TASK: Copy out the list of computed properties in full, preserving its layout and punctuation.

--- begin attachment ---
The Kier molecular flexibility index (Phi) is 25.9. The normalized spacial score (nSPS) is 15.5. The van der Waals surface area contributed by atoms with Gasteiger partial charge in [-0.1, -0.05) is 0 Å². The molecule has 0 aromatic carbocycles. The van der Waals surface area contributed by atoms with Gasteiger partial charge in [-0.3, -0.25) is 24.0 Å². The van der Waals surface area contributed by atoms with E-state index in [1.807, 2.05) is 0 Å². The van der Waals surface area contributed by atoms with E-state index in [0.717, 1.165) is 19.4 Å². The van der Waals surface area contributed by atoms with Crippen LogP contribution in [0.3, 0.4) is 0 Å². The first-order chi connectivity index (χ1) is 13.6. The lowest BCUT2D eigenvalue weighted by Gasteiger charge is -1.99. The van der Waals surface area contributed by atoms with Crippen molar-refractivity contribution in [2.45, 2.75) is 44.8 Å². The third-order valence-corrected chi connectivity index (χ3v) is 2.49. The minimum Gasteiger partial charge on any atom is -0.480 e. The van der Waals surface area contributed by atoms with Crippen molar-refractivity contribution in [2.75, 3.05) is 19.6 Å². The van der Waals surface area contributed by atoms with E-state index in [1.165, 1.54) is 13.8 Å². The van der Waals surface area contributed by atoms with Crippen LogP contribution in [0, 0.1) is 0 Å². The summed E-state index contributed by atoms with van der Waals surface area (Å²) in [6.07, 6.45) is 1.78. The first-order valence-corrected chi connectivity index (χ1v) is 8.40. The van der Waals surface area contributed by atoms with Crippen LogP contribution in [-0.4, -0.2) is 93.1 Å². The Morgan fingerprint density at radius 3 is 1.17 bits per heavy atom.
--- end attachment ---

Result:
The Kier molecular flexibility index (Phi) is 25.9. The normalized spacial score (nSPS) is 15.5. The van der Waals surface area contributed by atoms with Gasteiger partial charge in [-0.1, -0.05) is 0 Å². The molecule has 0 aromatic carbocycles. The van der Waals surface area contributed by atoms with Gasteiger partial charge in [-0.3, -0.25) is 24.0 Å². The van der Waals surface area contributed by atoms with E-state index in [1.807, 2.05) is 0 Å². The van der Waals surface area contributed by atoms with E-state index in [0.717, 1.165) is 19.4 Å². The van der Waals surface area contributed by atoms with Crippen LogP contribution in [0.3, 0.4) is 0 Å². The first-order chi connectivity index (χ1) is 13.6. The lowest BCUT2D eigenvalue weighted by Gasteiger charge is -1.99. The van der Waals surface area contributed by atoms with Crippen molar-refractivity contribution in [2.45, 2.75) is 44.8 Å². The third-order valence-corrected chi connectivity index (χ3v) is 2.49. The minimum Gasteiger partial charge on any atom is -0.480 e. The van der Waals surface area contributed by atoms with Crippen molar-refractivity contribution in [2.75, 3.05) is 19.6 Å². The van der Waals surface area contributed by atoms with E-state index in [1.165, 1.54) is 13.8 Å². The van der Waals surface area contributed by atoms with Crippen LogP contribution in [0, 0.1) is 0 Å². The summed E-state index contributed by atoms with van der Waals surface area (Å²) in [6.07, 6.45) is 1.78. The first-order valence-corrected chi connectivity index (χ1v) is 8.40. The van der Waals surface area contributed by atoms with Crippen LogP contribution in [-0.4, -0.2) is 93.1 Å². The Morgan fingerprint density at radius 3 is 1.17 bits per heavy atom.